NEW ULM - It's a home owner's worst nightmare.
As the rain falls outside, the water rises inside. This situation became reality for several residents on North Payne Street during last week's storm. The sewers of more than a dozen houses backed up in the 1300 and 1400 blocks.
"It's the biggest disaster I've ever seen," said North Payne Street resident Larry Johnson.
This submitted photo from one of the residents on North Payne Street shows the residue of sewage backup in the basement. The backup caused extensive damage and is not covered by insurance. It occurred last week during the heavy rains that fell in New Ulm.
The damage sustained to his finished basement was extensive. The cost alone to hire a cleanup was $3,800. The cost of replacing carpeting and furniture will be even higher.
"Sewage is toxic. Everything it touched, we have to throw out." The problem is compounded by the fact that insurance does not cover damage cause by sewer backup. "I thought we were insured for this," Johnson said.
Johnson's neighbor Bob Eckstrand said his home suffered similar damage. And like many North Payne Street neighbors, he only learned after the fact that his insurance would not cover the damage. Eckstrand estimated that at least 13 homes on North Payne Street suffered sewer-related damage. Few have insurance to cover this type of disaster.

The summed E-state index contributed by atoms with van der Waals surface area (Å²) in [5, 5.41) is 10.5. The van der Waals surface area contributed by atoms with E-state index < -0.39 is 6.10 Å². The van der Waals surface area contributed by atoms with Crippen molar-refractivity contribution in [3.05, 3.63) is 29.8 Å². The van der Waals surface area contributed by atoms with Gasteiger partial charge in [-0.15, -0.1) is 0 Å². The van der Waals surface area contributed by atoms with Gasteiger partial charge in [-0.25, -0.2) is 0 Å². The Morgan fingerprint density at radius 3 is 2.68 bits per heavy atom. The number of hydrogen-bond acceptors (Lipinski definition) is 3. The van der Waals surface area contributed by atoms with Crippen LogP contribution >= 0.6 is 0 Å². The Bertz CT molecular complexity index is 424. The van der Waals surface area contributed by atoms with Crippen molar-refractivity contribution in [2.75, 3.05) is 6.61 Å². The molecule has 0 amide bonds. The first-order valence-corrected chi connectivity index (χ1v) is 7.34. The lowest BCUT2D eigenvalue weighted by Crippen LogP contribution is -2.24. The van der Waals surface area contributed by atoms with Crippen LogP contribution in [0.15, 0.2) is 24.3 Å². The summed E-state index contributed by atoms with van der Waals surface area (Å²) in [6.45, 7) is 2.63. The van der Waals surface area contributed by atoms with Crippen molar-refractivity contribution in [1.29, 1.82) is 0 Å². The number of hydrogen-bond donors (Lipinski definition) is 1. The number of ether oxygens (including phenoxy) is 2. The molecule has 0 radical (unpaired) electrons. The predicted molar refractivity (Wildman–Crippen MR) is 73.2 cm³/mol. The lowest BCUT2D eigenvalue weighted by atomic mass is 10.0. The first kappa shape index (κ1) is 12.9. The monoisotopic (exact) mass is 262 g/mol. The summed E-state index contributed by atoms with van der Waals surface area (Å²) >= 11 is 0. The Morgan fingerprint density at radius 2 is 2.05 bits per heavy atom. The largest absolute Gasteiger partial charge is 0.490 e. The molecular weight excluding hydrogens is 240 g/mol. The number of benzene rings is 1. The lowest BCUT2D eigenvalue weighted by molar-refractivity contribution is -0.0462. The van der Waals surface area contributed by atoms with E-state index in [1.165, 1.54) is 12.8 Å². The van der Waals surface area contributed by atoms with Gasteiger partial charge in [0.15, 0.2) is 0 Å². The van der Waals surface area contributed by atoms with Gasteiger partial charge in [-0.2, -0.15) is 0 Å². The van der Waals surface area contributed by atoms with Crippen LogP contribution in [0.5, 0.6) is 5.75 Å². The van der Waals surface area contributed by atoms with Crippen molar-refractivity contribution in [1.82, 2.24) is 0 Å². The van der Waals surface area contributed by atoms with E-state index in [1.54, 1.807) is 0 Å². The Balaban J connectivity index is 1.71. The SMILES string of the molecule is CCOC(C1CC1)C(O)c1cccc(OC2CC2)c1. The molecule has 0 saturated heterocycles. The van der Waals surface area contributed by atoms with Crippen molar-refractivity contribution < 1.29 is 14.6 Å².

Repair and cleanup costs aside, North Payne Street residents are beginning to question how the backup happened.
Asked for a comment on the North Payne Street sewer backup, Curt Curry of the New Ulm Street Department stated that flooding and sewer backups had been reported throughout the city and were the result of flash flooding.
For Johnson and Eckstrand, this does not explain why the sewer damage was limited to the even side of Payne Street or explain why residents on North Jefferson Street have not reported any problems.
Johnson and Eckstrand are claiming that immediately after reporting the sewer backup, a City employee said the backup was caused by the City redirecting waste water from Garden Street. At this time Johnson and Eckstrand are considering filing a class action suit along with other neighbors to cover the cost of the damage to their basements.
"This isn't about coming out ahead," said Eckstrand. "This is about getting back to normal."
Johnson said the incident had taken an emotional toll on his family. The two neighbors added that they want peace of mind that sewage backup will not happen in the future.